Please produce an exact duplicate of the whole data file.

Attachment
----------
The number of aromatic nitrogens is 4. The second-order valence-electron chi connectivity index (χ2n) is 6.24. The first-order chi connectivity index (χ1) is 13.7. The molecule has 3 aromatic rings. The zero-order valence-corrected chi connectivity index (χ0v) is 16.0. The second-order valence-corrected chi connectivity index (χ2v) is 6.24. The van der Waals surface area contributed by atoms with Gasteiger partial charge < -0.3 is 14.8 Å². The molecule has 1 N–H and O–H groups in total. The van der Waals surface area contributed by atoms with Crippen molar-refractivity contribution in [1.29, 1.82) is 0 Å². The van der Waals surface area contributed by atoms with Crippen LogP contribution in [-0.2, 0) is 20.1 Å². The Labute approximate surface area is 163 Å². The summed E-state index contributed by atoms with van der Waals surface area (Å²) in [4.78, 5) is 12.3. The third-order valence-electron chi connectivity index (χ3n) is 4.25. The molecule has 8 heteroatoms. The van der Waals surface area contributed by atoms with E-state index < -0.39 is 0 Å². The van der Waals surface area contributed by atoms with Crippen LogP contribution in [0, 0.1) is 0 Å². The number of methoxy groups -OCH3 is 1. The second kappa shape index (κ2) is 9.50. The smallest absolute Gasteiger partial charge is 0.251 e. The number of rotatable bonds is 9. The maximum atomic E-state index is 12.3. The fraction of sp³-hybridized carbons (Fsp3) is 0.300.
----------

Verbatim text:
The number of aromatic nitrogens is 4. The second-order valence-electron chi connectivity index (χ2n) is 6.24. The first-order chi connectivity index (χ1) is 13.7. The molecule has 3 aromatic rings. The zero-order valence-corrected chi connectivity index (χ0v) is 16.0. The second-order valence-corrected chi connectivity index (χ2v) is 6.24. The van der Waals surface area contributed by atoms with Gasteiger partial charge < -0.3 is 14.8 Å². The molecule has 1 N–H and O–H groups in total. The van der Waals surface area contributed by atoms with Crippen molar-refractivity contribution in [1.29, 1.82) is 0 Å². The van der Waals surface area contributed by atoms with Crippen LogP contribution in [-0.2, 0) is 20.1 Å². The Labute approximate surface area is 163 Å². The summed E-state index contributed by atoms with van der Waals surface area (Å²) in [4.78, 5) is 12.3. The third-order valence-electron chi connectivity index (χ3n) is 4.25. The molecule has 8 heteroatoms. The van der Waals surface area contributed by atoms with E-state index < -0.39 is 0 Å². The van der Waals surface area contributed by atoms with Crippen LogP contribution in [0, 0.1) is 0 Å². The number of methoxy groups -OCH3 is 1. The second kappa shape index (κ2) is 9.50. The smallest absolute Gasteiger partial charge is 0.251 e. The number of rotatable bonds is 9. The maximum atomic E-state index is 12.3. The fraction of sp³-hybridized carbons (Fsp3) is 0.300.